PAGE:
It might seem odd to do an Album-By-Album feature for a band who have publicly renounced the format, but… there’s no real way to end that sentence. And I’m doing it anyway.
Their first mini-album, Trailer, is a raucous and rough affair that mixes Tim Wheeler’s obvious knack for writing great pop songs with some of their noisest and heaviest material. The three singles (Three singles from a seven-track album!) are amongst their best that they’ve released, especially Jack Names The Planets, which has endured as one of their most popular live tracks. Petrol and Uncle Pat might lack the sheen of their bigger hits, but both are fantastic pop songs nonetheless. With the double header of Intense Thing and Obscure Thing and the riotous Get Out, Trailer has aged surprisingly well for songs written and recorded by teenagers.
I bought this album on cassette from the Virgin Megastore on Market Street on the day it was released, for the ‘1977 price’ of £3.99. All of the promise Ash had shown on Trailer came to fruition on 1977, which literally roared into life with the sound of a TIE Fighter and while my feelings about it are slightly influenced by memories of being in sunny Manchester (on work experience) as a 15-year-old, it’s a pretty perfect album. It’s packed with hits (Goldfinger, Girl From Mars, Oh Yeah, Kung Fu and Angel Interceptor), but the non-singles are just as impressive, whether it’s the pounding I’d Give You Anything, the mournful Lost In You or the stunning Darkside Lightside. A soundtrack to every summer since, even if none of them have quite matched up to those hazy days of 1996…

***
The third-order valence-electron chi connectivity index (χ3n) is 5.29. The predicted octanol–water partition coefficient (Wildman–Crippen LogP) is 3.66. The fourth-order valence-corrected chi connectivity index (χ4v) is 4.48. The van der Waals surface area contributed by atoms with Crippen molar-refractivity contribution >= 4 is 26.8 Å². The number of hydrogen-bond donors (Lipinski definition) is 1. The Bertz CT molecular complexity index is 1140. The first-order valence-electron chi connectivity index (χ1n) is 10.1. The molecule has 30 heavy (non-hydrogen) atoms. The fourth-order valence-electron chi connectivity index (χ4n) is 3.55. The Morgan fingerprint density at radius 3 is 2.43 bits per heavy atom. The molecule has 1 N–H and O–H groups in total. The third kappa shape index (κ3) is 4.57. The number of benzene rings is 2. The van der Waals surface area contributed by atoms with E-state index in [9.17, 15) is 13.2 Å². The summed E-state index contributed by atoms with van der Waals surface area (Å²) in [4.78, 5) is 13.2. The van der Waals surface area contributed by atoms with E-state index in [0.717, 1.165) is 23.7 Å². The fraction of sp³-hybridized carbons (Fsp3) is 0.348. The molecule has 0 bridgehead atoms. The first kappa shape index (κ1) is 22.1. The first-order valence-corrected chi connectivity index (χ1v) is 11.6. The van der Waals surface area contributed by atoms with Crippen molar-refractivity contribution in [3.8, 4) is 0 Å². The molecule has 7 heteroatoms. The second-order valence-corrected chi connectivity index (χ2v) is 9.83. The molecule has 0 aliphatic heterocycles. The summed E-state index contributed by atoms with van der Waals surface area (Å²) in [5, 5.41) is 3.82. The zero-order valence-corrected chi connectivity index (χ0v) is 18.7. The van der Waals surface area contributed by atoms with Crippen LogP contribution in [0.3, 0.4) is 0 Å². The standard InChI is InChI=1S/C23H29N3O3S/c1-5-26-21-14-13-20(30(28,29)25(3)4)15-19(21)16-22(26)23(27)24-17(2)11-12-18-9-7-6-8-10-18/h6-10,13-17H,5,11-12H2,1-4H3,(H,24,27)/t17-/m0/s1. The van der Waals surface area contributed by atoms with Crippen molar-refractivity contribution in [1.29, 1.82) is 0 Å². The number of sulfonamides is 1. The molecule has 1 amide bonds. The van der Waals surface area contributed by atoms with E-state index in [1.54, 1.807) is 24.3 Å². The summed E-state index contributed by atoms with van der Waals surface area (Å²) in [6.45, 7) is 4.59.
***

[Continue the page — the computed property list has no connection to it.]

Live At The Wireless (1997)
A fairly short ‘live’ album that was recorded for Australian radio, I’ve got fond memories of Live At The Wireless, but it’s hardly an essential release, given that there’s not masses of difference between the songs on here and their versions on 1977, due to the lack of audience. The recordings of b-sides T-Rex and (Ween cover) What Deaner Was Talking About are also nice, and I’m glad I own this as it was limited edition, but it’s nothing to worry about for people who don’t have it.
Nu-Clear Sounds (1998)
The ‘difficult’ second album, Nu-Clear Sounds saw the band struggling to cope with and emulate the runaway success of 1977. With new guitarist Charlotte Hatherley on board and a slightly more grown-up and darker sound, this wasn’t what some people wanted or expected from Ash, but it’s actually a very good album. With the exception of Wildsurf, there was no real single to get them in the charts, and the weary exasperation of Low Ebb and Burn Out jarred with exuberant image the band had cultivated. Experimenting with scratches on Numbskull and Death Trip 21 was also unpopular, but I think pretty much everything they tried on Nu-Clear Sounds paid off. It developed the Ash ‘sound’ and has one of their loveliest songs, I’m Gonna Fall, so I’ll always be fond of it.
Free All Angels (2001)